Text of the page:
Chaffee County, Colorado currently has the opportunity to engage in an advantageous business partnership, but environmental groups are attempting to derail this proposition that would benefit many community members. County commissioners are deliberating on whether to approve a proposal by the Nestlé Corporation that would allow the company to draw water from local aquifers that would be piped to a nearby facility and eventually sold under the company’s Arrowhead brand. Several other cities in the United States are facing the same issue: Fryeburg, ME, McCloud, CA, and Mecosta County, MI, and most recently, Somerset County, PA. Opponents against these proposals by Nestle and other bottling companies often argue that the companies will deplete the local water resources, but this is simply not true. Under private management, there is no reason that the aquifers should experience overuse and depletion.
One of the commonly held misconceptions is that water is a resource that will run out, and many environmental organizations have started using the term “peak water,” likening the availability of water to that of oil, even though the two resources are distinct and have completely different characteristics. For human purposes, oil is non-renewable due to the millions of years it takes to form. Water, on the other hand, naturally replenishes itself through the water cycle. There are, of course, certain circumstances when aquifers run the risk of being depleted (when water is removed at a faster rate than it can be replenished), but in these cases, the resources would actually be significantly better off with private ownership.
Sustainable use of such water supplies requires management, which is what market pricing provides. Where water supplies are low, prices would naturally go up to promote conservation. But if supplies are plentiful and prices are low, there is no dire need to “save” the resource. Problems emerge mostly where government mismanagement prevents the development of private water markets. Water is either a government resource that is not priced properly, or the water is essentially owned by no one.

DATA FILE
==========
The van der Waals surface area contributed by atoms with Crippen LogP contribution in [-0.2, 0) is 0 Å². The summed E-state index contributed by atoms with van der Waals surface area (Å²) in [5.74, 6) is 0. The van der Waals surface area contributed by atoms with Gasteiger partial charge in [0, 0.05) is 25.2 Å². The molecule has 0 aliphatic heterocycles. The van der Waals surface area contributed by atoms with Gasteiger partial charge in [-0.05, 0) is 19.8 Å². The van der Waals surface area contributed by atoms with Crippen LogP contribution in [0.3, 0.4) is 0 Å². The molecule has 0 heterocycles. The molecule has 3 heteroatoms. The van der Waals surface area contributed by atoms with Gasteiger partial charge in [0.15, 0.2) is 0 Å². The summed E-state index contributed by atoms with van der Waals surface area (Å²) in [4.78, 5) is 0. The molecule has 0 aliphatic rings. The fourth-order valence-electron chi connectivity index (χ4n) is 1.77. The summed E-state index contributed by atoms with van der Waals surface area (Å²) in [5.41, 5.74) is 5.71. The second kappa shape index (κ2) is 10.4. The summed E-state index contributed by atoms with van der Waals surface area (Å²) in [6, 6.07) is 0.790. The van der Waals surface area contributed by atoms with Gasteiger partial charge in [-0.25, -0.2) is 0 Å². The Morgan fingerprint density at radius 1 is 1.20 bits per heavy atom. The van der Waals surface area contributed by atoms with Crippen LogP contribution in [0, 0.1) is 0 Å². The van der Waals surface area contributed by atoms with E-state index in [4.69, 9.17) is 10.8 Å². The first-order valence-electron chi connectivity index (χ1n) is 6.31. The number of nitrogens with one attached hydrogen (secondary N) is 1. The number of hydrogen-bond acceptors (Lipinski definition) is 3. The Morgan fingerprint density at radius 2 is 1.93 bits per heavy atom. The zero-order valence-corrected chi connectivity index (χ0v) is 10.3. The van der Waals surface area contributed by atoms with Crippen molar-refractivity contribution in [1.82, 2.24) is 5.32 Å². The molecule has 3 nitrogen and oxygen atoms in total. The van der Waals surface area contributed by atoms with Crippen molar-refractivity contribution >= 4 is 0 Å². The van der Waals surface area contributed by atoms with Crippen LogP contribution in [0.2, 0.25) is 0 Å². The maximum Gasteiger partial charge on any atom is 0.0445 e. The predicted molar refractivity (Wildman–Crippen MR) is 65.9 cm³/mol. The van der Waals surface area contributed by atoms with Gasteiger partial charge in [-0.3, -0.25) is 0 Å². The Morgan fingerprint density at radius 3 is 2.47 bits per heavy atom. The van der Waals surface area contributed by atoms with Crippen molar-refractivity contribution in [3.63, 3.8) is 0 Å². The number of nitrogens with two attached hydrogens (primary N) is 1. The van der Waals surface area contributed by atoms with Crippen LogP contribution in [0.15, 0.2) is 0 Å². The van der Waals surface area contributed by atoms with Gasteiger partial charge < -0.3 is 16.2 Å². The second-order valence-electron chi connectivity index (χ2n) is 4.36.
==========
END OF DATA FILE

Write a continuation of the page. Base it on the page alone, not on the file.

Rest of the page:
In the first case, under-pricing can encourage users to over consume, producing shortages, which usually occur when the government subsidizes water usage. On the second case, a “common water” resource that is not owned, protected, and managed by anyone becomes overused and polluted.
The solution involves establishing water as an owned resource—protected by its owners from pollution—that is sold in private markets with market pricing. Water will then flow where it is most needed, and prices will promote conservation where most needed.
Therefore, it is a good idea to allow private owners, like Nestlé and other water bottlers, to manage these resources sustainably into the foreseeable future. They have a distinct interest in long-term viability of the water supply and can work with local communities on mutually beneficial arrangements. Indeed, the water bottling operation is slated to give Chaffee thousands of dollars in taxes every year along with jobs for people in the community. Wholesale opposition to such use of the water makes little sense.
Chaffee County and other communities around the country face a choice: they can either choose private management and sustainable use, or no management and unsustainable use. Assuming these communities would like to ensure there will be water available for future generations, the choice is sparkling clear.
Image: By Randolph Femmer, National Biological Infrastructure Public Image Library.